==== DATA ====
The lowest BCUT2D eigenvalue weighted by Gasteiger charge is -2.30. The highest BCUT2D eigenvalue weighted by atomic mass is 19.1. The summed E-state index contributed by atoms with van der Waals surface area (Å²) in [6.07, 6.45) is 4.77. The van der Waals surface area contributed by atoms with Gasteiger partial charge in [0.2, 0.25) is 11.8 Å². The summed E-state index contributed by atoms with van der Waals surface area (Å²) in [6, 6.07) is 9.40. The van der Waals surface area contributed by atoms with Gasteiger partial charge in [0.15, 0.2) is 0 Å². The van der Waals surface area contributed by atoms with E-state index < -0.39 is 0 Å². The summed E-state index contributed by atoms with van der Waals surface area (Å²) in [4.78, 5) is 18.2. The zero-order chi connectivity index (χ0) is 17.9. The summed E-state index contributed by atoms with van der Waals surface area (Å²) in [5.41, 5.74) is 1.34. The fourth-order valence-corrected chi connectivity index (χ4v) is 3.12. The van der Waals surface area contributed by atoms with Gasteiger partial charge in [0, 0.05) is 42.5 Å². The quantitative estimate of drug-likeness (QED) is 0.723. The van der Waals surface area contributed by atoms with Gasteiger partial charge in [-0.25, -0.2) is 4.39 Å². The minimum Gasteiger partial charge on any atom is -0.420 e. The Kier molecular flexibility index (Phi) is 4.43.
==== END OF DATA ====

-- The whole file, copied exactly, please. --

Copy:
The lowest BCUT2D eigenvalue weighted by Gasteiger charge is -2.30. The highest BCUT2D eigenvalue weighted by atomic mass is 19.1. The summed E-state index contributed by atoms with van der Waals surface area (Å²) in [6.07, 6.45) is 4.77. The van der Waals surface area contributed by atoms with Gasteiger partial charge in [0.2, 0.25) is 11.8 Å². The summed E-state index contributed by atoms with van der Waals surface area (Å²) in [6, 6.07) is 9.40. The van der Waals surface area contributed by atoms with Gasteiger partial charge in [0.15, 0.2) is 0 Å². The van der Waals surface area contributed by atoms with E-state index < -0.39 is 0 Å². The summed E-state index contributed by atoms with van der Waals surface area (Å²) in [4.78, 5) is 18.2. The zero-order chi connectivity index (χ0) is 17.9. The summed E-state index contributed by atoms with van der Waals surface area (Å²) in [5.41, 5.74) is 1.34. The fourth-order valence-corrected chi connectivity index (χ4v) is 3.12. The van der Waals surface area contributed by atoms with Gasteiger partial charge in [0, 0.05) is 42.5 Å². The quantitative estimate of drug-likeness (QED) is 0.723. The van der Waals surface area contributed by atoms with Gasteiger partial charge in [-0.25, -0.2) is 4.39 Å². The minimum Gasteiger partial charge on any atom is -0.420 e. The Kier molecular flexibility index (Phi) is 4.43.